Yesterday, Joe Biden named a presidential running mate. First-term California Senator Kamala Harris is his choice. She makes history as the first black woman on a major party’s presidential ticket.
Fifty-five-year-old Harris was born to a Jamaican father and Indian mother. Early in the presidential race, she campaigned for the White House. She ended her bid last year but quickly became a top VP contender.
Harris has been the California attorney general and a district attorney in San Francisco. During her presidential run, some liberals and younger black voters felt she wasn’t strong enough on issues of police brutality and racism in the legal system.
In a tweet, Biden called Harris a “fearless fighter for the little guy, and one of the country’s finest public servants.”
Biden points to Harris’ somewhat middle-of-the-road record on issues such as healthcare and her background in law enforcement. He also acknowledges the vital role black voters have in his bid to defeat incumbent President Donald Trump in November.
“Together, with you, we’re going to beat Trump,” he said yesterday.
A woman has never served as president or vice president of the United States. Two women have been nominated as running mates on major party tickets: Democrat Geraldine Ferraro in 1984 and Republican Sarah Palin in 2008. Their parties lost in the general election.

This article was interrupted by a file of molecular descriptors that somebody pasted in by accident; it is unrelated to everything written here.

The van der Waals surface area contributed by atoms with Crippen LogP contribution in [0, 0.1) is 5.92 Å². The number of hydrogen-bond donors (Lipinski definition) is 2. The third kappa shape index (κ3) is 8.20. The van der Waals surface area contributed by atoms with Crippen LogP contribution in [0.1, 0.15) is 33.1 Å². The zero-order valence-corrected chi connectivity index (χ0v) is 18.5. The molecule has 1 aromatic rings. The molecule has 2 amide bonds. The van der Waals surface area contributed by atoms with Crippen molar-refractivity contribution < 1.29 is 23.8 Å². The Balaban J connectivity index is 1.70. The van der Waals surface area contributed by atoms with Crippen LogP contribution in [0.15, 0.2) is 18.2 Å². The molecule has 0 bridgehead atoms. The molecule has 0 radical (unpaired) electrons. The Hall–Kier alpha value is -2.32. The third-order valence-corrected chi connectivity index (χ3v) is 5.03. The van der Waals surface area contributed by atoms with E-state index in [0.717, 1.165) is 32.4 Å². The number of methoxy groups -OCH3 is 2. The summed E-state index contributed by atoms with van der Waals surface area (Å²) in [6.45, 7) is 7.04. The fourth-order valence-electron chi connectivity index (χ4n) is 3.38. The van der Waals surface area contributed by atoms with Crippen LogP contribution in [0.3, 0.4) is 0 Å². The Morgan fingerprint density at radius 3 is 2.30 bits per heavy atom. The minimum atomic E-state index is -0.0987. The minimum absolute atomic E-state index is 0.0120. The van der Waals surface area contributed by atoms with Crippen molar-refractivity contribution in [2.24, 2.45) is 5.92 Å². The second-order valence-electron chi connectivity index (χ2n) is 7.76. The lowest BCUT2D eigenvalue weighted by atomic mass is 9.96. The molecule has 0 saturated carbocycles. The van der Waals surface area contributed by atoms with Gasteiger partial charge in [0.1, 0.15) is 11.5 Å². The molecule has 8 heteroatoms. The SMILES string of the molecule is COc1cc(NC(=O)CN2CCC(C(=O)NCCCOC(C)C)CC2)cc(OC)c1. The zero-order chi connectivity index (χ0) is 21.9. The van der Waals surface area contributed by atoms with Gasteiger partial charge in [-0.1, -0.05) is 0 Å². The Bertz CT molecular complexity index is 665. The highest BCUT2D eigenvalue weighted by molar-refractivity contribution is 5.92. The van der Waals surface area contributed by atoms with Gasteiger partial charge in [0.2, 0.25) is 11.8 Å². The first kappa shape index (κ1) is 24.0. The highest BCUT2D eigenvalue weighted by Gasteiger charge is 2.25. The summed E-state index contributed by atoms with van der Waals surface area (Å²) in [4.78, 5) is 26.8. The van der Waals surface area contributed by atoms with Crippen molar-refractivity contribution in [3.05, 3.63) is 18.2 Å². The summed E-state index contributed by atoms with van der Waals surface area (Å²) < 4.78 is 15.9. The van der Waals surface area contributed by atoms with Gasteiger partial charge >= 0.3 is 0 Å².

This year’s vice presidential pick carries increased importance. If elected, Biden would be 78 when he’s inaugurated in January—the oldest president ever. If he doesn’t run in 2024, his running mate would likely become a front-runner that year.
Harris joins Biden at a moment of national crisis. The coronavirus pandemic has contributed to the deaths of more than 166,000 people in the United States. Business closures and disruptions have caused severe economic problems. At the same time, many Americans are protesting racism and police brutality.
(Democratic presidential candidate former Vice President Joe Biden, left, and then-candidate Senator Kamala Harris shake hands after a Democratic presidential primary debate on September 12, 2019. AP Photo/David J. Phillip, File)